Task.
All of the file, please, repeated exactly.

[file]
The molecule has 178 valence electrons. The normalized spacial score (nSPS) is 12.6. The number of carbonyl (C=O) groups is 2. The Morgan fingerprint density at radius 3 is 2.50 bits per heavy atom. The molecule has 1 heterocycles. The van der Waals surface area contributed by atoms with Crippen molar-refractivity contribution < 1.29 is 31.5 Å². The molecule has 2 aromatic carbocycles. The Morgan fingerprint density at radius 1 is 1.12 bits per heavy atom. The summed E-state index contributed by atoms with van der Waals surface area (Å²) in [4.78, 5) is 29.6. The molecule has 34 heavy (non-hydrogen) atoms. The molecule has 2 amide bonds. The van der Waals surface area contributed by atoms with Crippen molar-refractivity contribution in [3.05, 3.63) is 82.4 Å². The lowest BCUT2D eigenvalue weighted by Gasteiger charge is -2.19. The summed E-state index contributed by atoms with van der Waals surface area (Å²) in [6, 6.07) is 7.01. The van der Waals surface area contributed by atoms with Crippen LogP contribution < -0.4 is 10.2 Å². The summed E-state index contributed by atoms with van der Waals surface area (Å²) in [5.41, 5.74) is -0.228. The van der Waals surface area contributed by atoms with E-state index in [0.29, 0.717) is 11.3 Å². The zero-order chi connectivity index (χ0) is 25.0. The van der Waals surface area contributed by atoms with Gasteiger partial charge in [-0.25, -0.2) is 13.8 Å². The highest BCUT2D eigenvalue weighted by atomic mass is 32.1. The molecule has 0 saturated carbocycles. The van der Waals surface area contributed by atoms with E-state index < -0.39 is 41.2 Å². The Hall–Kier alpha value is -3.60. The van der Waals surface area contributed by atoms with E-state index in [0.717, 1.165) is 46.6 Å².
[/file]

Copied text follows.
The molecule has 178 valence electrons. The normalized spacial score (nSPS) is 12.6. The number of carbonyl (C=O) groups is 2. The Morgan fingerprint density at radius 3 is 2.50 bits per heavy atom. The molecule has 1 heterocycles. The van der Waals surface area contributed by atoms with Crippen molar-refractivity contribution < 1.29 is 31.5 Å². The molecule has 2 aromatic carbocycles. The Morgan fingerprint density at radius 1 is 1.12 bits per heavy atom. The summed E-state index contributed by atoms with van der Waals surface area (Å²) in [4.78, 5) is 29.6. The molecule has 34 heavy (non-hydrogen) atoms. The molecule has 2 amide bonds. The van der Waals surface area contributed by atoms with Crippen molar-refractivity contribution in [3.05, 3.63) is 82.4 Å². The lowest BCUT2D eigenvalue weighted by Gasteiger charge is -2.19. The summed E-state index contributed by atoms with van der Waals surface area (Å²) in [6, 6.07) is 7.01. The van der Waals surface area contributed by atoms with Crippen LogP contribution < -0.4 is 10.2 Å². The summed E-state index contributed by atoms with van der Waals surface area (Å²) in [5.41, 5.74) is -0.228. The van der Waals surface area contributed by atoms with E-state index in [0.29, 0.717) is 11.3 Å². The zero-order chi connectivity index (χ0) is 25.0. The van der Waals surface area contributed by atoms with Gasteiger partial charge in [-0.25, -0.2) is 13.8 Å². The highest BCUT2D eigenvalue weighted by atomic mass is 32.1. The molecule has 0 saturated carbocycles. The van der Waals surface area contributed by atoms with E-state index < -0.39 is 41.2 Å². The Hall–Kier alpha value is -3.60. The van der Waals surface area contributed by atoms with E-state index in [0.717, 1.165) is 46.6 Å².